Original post, Monday, Dec. 7: Amid community outrage over the videotaped police shooting of a Bayview man last week, San Francisco Mayor Ed Lee said the city is "moving fast" to give the Police Department more options to de-escalate confrontations with suspects "with a minimum use of force."
Lee and Police Chief Greg Suhr announced at a Monday press conference at City Hall that the Police Commission would open its review at Wednesday's meeting. At the top of the commission's agenda will be considering whether officers should carry Tasers -- a step long opposed by community activists who have argued the devices are dangerous and don't do much to prevent officers' use of firearms.
The mayor said other equipment and tactics should also be considered, including shields that could protect officers in encounters with suspects who have edged weapons, such as knives. The department currently has 60 shields and is beginning to deploy them to officers in the field, officials at Monday's press conference said.
“Oh, we’ll open it up," Police Commission member Joe Marshall said of the department's use of force policy. "We’ll talk about use of force. We’ll begin the review of all our general orders, all our policies, our procedures, our trainings, all of that.”
Marshall said he was "flabbergasted" and "appalled" when he first saw video of last week's police shooting, recorded by several bystanders, that killed Mario Woods, 26, a man police have described as a suspect in a stabbing on Wednesday afternoon.
Five officers fired at Woods as he moved toward an officer who stepped into his path.
"Did we have to handle it that way?" Marshall asked. "I’ve talked to several people, including officers, that say, ‘not necessarily.’ ”
Lee said the video is very upsetting and raises a number of questions.
He said that, on the one hand, city officials "need to reassure the people of San Francisco that lethal force is always the last option." On the other, he added, police officers "deserve more alternates to lethal force in order to best de-escalate conflicts."
The mayor said Suhr "is already ... instituting significant changes to instruction for when and how often officers use their firearms and increasing mandatory recurring training on de-escalating skills. Our Police Department will have at least as much training in de-escalation as we do on use of force.”
San Francisco's last four police chiefs, including Suhr, have urged the Police Commission to approve the use of Tasers. Suhr dropped his most recent Taser request, in 2013, after encountering skepticism about the devices' safety and effectiveness from police-accountability activists and members of the Police Commission.
Monday, Suhr made reference to a weekend incident in London
in which police officers used Tasers to stop a man who stabbed two people on a subway platform.
“Certainly as you saw on Saturday ... the London Police Department were able to stop that threat with the use of a Taser," Suhr said. "If that exact same incident happened here in San Francisco, we would have nothing but lethal force. So we would like to have Tasers. That will be part of the discussion that will be taken up when we open our use of force policy. ... I will be asking for Tasers, yes.”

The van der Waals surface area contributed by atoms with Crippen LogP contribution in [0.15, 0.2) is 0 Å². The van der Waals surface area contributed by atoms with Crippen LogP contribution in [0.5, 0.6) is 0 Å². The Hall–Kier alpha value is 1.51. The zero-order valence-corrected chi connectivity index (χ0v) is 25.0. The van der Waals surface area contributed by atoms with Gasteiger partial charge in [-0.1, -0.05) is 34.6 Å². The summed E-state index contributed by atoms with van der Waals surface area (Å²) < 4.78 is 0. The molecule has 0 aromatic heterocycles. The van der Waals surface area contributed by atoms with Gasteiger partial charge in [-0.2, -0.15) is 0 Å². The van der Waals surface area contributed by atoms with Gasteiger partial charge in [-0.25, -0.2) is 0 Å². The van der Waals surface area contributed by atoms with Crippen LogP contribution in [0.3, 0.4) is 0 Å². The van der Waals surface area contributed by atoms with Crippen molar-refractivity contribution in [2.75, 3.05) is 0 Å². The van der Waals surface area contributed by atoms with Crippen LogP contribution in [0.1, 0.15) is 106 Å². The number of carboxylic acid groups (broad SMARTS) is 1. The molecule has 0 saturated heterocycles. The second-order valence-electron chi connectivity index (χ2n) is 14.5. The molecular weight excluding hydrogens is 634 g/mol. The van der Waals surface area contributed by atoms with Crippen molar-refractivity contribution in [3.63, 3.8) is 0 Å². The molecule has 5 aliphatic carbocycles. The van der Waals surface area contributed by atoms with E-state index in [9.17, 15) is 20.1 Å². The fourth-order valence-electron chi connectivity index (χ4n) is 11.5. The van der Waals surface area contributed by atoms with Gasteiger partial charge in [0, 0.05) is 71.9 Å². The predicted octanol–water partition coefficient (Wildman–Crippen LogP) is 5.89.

Suhr has said officers opened fire after Woods ignored repeated warnings to put down an 8-inch kitchen knife he was holding. Suhr added that attempts to subdue Woods with less-lethal beanbag rounds and pepper spray failed.
“Officers are allowed to fire in defense of themselves or others in danger of serious injury or death,” Suhr said after the shooting. He told a Bayview community meeting on Friday that the most viewed video of the incident, posted to Instagram, showed Woods extending his arm toward one of the eight or more officers who had confronted him -- many with guns drawn.
Suhr's argument drew jeering from the Bayview audience, along with shouted demands that he step down.
A KQED analysis of the video shows that the police gunfire actually began a fraction of a second before Woods extended his arm and that his movement may have been a response to being hit by a bullet. The Police Department has said five officers fired on Woods. Slowed-down audio of the encounter suggests at least 19 shots were fired in a 3.5-second span.
Suhr added at Monday's appearance with the mayor that he asked for SFPD to participate in research on police use of force policies and training underway at the Police Executive Research Forum, a Washington, D.C.-based police practices research organization.
Lee and Suhr met with reporters at City Hall a few hours before a meeting of the San Francisco NAACP, which was called to discuss responses to the Woods shooting.
In an acknowledgment of the public anger over the Woods shooting, Lee said Monday: “This country has seen far to many incidences where conflicts between police and young men of color result in the death of a young person. In San Francisco, we’re not that kind of city. That’s just not our values. So let me say again very clearly … black lives do matter, and as mayor I commit that we’ll take all necessary steps to prevent these kinds of incidences when possible, to ensure public safety, protect the lives of our young people and maintain officer safety.”